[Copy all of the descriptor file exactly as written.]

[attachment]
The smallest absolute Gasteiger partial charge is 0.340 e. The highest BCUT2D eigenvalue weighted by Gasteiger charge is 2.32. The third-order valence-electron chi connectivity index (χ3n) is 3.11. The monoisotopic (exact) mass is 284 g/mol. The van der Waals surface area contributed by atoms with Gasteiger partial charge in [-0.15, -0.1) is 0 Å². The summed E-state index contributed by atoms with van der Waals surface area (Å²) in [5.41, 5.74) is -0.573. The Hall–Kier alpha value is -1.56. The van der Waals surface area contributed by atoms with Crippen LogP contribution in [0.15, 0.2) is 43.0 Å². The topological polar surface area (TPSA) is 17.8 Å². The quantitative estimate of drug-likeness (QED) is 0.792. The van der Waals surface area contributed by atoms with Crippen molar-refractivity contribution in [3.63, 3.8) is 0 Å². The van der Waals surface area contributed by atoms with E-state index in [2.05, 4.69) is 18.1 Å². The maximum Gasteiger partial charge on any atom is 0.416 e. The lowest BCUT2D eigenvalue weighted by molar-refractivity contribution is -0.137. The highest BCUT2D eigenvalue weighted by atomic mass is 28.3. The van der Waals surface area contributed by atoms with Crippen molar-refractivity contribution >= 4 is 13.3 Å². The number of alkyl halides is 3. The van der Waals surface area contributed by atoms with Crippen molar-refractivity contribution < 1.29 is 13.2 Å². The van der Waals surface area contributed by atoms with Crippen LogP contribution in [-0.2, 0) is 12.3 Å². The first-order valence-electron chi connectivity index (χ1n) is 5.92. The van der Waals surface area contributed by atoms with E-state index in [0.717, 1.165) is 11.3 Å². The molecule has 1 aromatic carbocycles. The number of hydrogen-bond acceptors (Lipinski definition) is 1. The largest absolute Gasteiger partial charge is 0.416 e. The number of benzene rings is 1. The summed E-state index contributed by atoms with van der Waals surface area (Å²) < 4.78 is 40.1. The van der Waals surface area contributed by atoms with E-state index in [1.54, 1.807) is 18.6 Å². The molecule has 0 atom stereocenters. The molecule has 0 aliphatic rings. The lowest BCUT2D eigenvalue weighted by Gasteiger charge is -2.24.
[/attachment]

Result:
The smallest absolute Gasteiger partial charge is 0.340 e. The highest BCUT2D eigenvalue weighted by Gasteiger charge is 2.32. The third-order valence-electron chi connectivity index (χ3n) is 3.11. The monoisotopic (exact) mass is 284 g/mol. The van der Waals surface area contributed by atoms with Gasteiger partial charge in [-0.15, -0.1) is 0 Å². The summed E-state index contributed by atoms with van der Waals surface area (Å²) in [5.41, 5.74) is -0.573. The Hall–Kier alpha value is -1.56. The van der Waals surface area contributed by atoms with Crippen LogP contribution in [0.15, 0.2) is 43.0 Å². The topological polar surface area (TPSA) is 17.8 Å². The quantitative estimate of drug-likeness (QED) is 0.792. The van der Waals surface area contributed by atoms with Crippen molar-refractivity contribution in [3.63, 3.8) is 0 Å². The van der Waals surface area contributed by atoms with E-state index in [2.05, 4.69) is 18.1 Å². The maximum Gasteiger partial charge on any atom is 0.416 e. The lowest BCUT2D eigenvalue weighted by molar-refractivity contribution is -0.137. The highest BCUT2D eigenvalue weighted by atomic mass is 28.3. The van der Waals surface area contributed by atoms with Crippen molar-refractivity contribution >= 4 is 13.3 Å². The number of alkyl halides is 3. The van der Waals surface area contributed by atoms with Crippen molar-refractivity contribution < 1.29 is 13.2 Å². The van der Waals surface area contributed by atoms with Crippen LogP contribution in [-0.2, 0) is 12.3 Å². The first-order valence-electron chi connectivity index (χ1n) is 5.92. The van der Waals surface area contributed by atoms with E-state index in [0.717, 1.165) is 11.3 Å². The molecule has 1 aromatic carbocycles. The number of hydrogen-bond acceptors (Lipinski definition) is 1. The largest absolute Gasteiger partial charge is 0.416 e. The number of benzene rings is 1. The summed E-state index contributed by atoms with van der Waals surface area (Å²) < 4.78 is 40.1. The van der Waals surface area contributed by atoms with E-state index in [1.54, 1.807) is 18.6 Å². The molecule has 0 atom stereocenters. The molecule has 0 aliphatic rings. The lowest BCUT2D eigenvalue weighted by Gasteiger charge is -2.24.